"An important addition to the history of the development of U.S. air power."—David N. Farnsworth, The Historian
 


"He masterfully combines elements of biography, social history, military doctrine, and interesting detail to construct a long interpretative essay tracing and explaining the evolution of United States air power. . . . A major contribution to our continual and frustrating attempts to understand the perplexing problem of using air power as an instrument of war."—Harry R. Borowski, Journal of American History
  

"The portraits of key figures such as Henry Arnold and LeMay are finely rendered, as are his analyses of the cultural aspects of air power. . . . [This book] is rich and brilliantly detailed in its combination of military, political, and social concerns. No account of contemporary strategy in the age of Armageddon can afford to ignore this provocative study of the rise to dominance of air power in America."—Eric J. Sundquist, Virginia Quarterly Review

"Michael Sherry properly won the Bancroft Prize in 1987 for this book. It is an excellent piece of history, with a strong and analytical message for the time in which we live. . . . The strength of this book is in the unsparing descriptions. . . . Sherry has written a powerful book. It should be widely read and should become part of the sophisticated history of World War II bound to come as the fiftieth anniversary dates of World War II events are reached over the next half decade. University students as well as general readers will profit from this book."—David C. Smith, History: Reviews of New Books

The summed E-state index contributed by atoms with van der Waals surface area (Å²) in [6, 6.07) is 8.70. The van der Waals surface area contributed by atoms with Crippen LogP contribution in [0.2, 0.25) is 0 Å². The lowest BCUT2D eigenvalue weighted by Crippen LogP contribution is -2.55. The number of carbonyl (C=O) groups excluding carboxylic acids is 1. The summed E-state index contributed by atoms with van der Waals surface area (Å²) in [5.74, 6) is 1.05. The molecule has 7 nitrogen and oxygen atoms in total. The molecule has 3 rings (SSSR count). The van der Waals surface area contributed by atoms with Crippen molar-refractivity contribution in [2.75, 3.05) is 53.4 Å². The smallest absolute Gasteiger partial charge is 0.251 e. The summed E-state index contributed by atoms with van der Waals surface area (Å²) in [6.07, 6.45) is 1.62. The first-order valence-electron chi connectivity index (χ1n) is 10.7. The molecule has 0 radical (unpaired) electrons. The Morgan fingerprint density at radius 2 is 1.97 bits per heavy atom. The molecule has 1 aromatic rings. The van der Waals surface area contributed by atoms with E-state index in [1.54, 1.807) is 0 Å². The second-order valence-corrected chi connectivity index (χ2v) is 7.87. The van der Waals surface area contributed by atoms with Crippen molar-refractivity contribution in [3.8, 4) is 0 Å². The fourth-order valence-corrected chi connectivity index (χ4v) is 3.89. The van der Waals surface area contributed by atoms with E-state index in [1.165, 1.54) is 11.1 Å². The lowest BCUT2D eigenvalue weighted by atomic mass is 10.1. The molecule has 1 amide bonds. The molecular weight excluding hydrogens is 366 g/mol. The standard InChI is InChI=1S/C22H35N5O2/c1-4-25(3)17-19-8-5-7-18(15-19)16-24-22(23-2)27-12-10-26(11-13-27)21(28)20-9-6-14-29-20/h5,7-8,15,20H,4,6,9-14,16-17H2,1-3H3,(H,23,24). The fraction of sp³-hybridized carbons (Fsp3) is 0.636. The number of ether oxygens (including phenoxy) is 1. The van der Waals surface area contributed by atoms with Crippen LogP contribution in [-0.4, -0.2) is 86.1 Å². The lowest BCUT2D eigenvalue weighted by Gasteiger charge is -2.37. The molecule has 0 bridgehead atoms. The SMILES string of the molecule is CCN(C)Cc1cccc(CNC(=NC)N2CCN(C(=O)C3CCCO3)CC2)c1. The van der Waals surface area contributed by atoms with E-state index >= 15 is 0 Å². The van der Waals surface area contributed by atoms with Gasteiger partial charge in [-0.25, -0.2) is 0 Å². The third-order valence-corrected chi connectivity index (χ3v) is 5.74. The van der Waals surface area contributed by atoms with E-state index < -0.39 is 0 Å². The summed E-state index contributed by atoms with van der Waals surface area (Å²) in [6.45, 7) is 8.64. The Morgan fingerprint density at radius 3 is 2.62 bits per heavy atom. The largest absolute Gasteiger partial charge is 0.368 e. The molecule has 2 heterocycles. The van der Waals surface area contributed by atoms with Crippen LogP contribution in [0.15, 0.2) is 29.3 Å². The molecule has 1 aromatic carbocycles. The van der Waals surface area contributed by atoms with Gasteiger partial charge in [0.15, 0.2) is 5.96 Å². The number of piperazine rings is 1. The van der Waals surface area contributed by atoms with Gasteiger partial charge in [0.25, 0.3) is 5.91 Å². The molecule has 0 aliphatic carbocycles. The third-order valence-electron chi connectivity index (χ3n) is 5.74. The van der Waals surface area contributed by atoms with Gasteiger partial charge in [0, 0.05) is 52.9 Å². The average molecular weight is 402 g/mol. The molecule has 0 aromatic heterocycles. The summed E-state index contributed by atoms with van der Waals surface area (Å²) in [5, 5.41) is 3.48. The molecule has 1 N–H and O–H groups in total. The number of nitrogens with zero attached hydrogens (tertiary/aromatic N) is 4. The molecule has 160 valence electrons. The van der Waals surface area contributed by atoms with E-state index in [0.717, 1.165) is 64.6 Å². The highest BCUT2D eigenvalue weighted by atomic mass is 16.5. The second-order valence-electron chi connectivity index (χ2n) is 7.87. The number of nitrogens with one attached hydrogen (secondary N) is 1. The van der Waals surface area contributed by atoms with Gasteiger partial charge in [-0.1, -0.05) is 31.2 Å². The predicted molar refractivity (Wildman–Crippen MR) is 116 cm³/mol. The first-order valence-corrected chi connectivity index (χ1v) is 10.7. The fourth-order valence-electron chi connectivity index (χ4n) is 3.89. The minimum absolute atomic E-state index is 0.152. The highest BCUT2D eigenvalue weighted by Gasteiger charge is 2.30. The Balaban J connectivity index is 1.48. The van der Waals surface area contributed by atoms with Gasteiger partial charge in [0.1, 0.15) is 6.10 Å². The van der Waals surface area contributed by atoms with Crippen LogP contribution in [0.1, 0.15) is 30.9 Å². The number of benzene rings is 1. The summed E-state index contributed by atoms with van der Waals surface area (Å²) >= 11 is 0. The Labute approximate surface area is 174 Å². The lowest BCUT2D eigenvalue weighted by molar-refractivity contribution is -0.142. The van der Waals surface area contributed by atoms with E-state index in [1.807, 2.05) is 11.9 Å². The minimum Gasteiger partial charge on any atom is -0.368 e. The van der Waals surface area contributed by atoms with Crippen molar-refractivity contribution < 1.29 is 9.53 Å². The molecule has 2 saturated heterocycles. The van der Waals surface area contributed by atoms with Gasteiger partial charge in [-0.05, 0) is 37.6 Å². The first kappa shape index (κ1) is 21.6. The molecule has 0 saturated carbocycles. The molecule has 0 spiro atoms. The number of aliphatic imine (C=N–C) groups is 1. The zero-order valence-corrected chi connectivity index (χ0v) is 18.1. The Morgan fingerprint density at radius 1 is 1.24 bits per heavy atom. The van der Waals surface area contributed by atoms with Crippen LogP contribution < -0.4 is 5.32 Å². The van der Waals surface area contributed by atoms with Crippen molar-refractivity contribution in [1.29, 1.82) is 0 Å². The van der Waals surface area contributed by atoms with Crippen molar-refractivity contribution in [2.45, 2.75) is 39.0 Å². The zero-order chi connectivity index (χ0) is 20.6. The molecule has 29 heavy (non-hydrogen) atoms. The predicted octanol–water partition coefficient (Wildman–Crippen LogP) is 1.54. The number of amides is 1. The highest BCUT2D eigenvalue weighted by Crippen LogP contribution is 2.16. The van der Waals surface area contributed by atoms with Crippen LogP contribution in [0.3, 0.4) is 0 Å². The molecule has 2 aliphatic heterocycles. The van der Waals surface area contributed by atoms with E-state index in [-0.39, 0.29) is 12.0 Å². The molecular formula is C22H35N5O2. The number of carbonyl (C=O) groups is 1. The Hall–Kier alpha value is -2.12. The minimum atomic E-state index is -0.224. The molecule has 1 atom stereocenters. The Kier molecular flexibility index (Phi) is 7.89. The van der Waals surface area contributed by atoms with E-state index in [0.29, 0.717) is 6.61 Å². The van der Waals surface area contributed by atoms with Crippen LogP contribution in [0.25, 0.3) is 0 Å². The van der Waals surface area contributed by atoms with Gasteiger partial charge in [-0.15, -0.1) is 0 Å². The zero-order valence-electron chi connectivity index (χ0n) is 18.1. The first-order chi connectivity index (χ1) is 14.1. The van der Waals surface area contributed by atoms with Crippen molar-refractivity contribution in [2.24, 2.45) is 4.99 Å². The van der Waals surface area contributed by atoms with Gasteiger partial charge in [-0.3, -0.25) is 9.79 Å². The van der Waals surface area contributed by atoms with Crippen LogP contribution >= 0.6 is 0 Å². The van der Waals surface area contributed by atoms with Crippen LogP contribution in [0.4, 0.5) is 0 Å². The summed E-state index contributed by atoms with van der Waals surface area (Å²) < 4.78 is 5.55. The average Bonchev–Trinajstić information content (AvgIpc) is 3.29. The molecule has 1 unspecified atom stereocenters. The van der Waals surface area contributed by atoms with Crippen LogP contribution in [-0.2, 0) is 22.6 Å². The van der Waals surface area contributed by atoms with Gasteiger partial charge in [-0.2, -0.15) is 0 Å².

"For the prepared reader, [Sherry's] detailed exposition of the costs of nuclear strategic thinking provides a useful vehicle for examining past mistakes to avoid repeating them."—Major Charles M. Westenhoff, Airpower Journal

"Makes a distinguished contribution to the literature, and should serve as a focus for debate for years to come."—Malcolm Cooper, English Historical Review

"Sherry makes a number of provocative assertions. . . . A significant book."—Kenneth P. Werrell, Armed Forces and Society

"The winner of the Bancroft Prize for historical writing when it was published in hardcover two years ago, Northwestern professor Michael Sherry's survey of American strategic bombing policy is popular history at its best."—Newsday

"In this extraordinary book Sherry has marshaled numerous and persuasive historical explanations for the descent of the United States into indiscriminately cruel forms of war."—Walter A. McDougall, Diplomatic History
 

Selected as the co-winner of the 1988 Bancroft Prize, awarded annually by Columbia University to recognize books of exceptional merit and distinction in American history and diplomacy
 
In the Shadow of War
The United States since the 1930s

Michael S. Sherry